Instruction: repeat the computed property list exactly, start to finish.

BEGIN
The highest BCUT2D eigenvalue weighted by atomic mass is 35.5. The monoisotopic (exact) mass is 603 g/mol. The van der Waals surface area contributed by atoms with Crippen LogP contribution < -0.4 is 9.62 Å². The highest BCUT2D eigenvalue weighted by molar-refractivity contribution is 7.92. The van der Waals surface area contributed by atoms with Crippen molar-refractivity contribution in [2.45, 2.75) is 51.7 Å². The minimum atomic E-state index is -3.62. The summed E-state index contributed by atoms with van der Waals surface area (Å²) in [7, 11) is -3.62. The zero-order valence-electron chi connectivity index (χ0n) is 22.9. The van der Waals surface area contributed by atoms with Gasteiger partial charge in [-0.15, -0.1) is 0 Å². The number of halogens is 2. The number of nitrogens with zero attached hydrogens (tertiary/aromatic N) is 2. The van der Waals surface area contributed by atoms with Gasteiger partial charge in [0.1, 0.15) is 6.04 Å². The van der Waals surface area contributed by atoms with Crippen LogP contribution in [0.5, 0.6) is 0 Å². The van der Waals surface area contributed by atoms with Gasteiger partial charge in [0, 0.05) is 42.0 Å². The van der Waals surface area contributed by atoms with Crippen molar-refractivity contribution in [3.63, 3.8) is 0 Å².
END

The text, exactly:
The highest BCUT2D eigenvalue weighted by atomic mass is 35.5. The monoisotopic (exact) mass is 603 g/mol. The van der Waals surface area contributed by atoms with Crippen LogP contribution < -0.4 is 9.62 Å². The highest BCUT2D eigenvalue weighted by molar-refractivity contribution is 7.92. The van der Waals surface area contributed by atoms with Crippen molar-refractivity contribution in [2.45, 2.75) is 51.7 Å². The minimum atomic E-state index is -3.62. The summed E-state index contributed by atoms with van der Waals surface area (Å²) in [7, 11) is -3.62. The zero-order valence-electron chi connectivity index (χ0n) is 22.9. The van der Waals surface area contributed by atoms with Gasteiger partial charge in [-0.15, -0.1) is 0 Å². The number of halogens is 2. The number of nitrogens with zero attached hydrogens (tertiary/aromatic N) is 2. The van der Waals surface area contributed by atoms with Gasteiger partial charge in [0.1, 0.15) is 6.04 Å². The van der Waals surface area contributed by atoms with Crippen LogP contribution in [0.5, 0.6) is 0 Å². The van der Waals surface area contributed by atoms with Gasteiger partial charge in [0, 0.05) is 42.0 Å². The van der Waals surface area contributed by atoms with Crippen molar-refractivity contribution in [3.63, 3.8) is 0 Å².